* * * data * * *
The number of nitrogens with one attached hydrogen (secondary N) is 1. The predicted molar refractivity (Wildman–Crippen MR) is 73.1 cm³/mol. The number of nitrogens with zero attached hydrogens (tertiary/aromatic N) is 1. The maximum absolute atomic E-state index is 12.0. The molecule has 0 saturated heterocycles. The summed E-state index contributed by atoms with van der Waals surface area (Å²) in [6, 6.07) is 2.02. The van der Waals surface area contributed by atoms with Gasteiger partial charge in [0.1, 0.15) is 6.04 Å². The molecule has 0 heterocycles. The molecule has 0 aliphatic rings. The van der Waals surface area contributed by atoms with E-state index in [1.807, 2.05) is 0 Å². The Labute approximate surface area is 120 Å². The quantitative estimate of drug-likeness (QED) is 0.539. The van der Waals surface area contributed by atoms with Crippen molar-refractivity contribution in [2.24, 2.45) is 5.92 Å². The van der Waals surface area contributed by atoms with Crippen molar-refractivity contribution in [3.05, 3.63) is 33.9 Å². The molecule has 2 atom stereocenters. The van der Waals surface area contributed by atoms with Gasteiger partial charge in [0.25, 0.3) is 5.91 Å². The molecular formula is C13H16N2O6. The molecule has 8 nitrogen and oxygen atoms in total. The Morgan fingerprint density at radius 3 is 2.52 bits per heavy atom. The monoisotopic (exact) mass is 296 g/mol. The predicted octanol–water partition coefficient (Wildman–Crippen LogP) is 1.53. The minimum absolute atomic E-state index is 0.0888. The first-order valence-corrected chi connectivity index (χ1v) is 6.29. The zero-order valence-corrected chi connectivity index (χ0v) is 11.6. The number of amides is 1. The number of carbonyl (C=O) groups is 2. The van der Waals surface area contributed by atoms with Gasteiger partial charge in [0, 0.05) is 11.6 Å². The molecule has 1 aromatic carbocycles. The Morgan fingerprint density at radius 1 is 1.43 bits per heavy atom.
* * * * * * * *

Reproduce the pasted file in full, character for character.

The number of nitrogens with one attached hydrogen (secondary N) is 1. The predicted molar refractivity (Wildman–Crippen MR) is 73.1 cm³/mol. The number of nitrogens with zero attached hydrogens (tertiary/aromatic N) is 1. The maximum absolute atomic E-state index is 12.0. The molecule has 0 saturated heterocycles. The summed E-state index contributed by atoms with van der Waals surface area (Å²) in [6, 6.07) is 2.02. The van der Waals surface area contributed by atoms with Gasteiger partial charge in [0.1, 0.15) is 6.04 Å². The molecule has 0 heterocycles. The molecule has 0 aliphatic rings. The van der Waals surface area contributed by atoms with E-state index in [1.807, 2.05) is 0 Å². The Labute approximate surface area is 120 Å². The quantitative estimate of drug-likeness (QED) is 0.539. The van der Waals surface area contributed by atoms with Crippen molar-refractivity contribution in [2.24, 2.45) is 5.92 Å². The van der Waals surface area contributed by atoms with Crippen molar-refractivity contribution in [3.05, 3.63) is 33.9 Å². The molecule has 2 atom stereocenters. The van der Waals surface area contributed by atoms with Gasteiger partial charge in [0.25, 0.3) is 5.91 Å². The molecular formula is C13H16N2O6. The molecule has 8 nitrogen and oxygen atoms in total. The Morgan fingerprint density at radius 3 is 2.52 bits per heavy atom. The monoisotopic (exact) mass is 296 g/mol. The predicted octanol–water partition coefficient (Wildman–Crippen LogP) is 1.53. The minimum absolute atomic E-state index is 0.0888. The first-order valence-corrected chi connectivity index (χ1v) is 6.29. The zero-order valence-corrected chi connectivity index (χ0v) is 11.6. The number of amides is 1. The number of carbonyl (C=O) groups is 2. The van der Waals surface area contributed by atoms with Gasteiger partial charge in [0, 0.05) is 11.6 Å². The molecule has 1 aromatic carbocycles. The Morgan fingerprint density at radius 1 is 1.43 bits per heavy atom.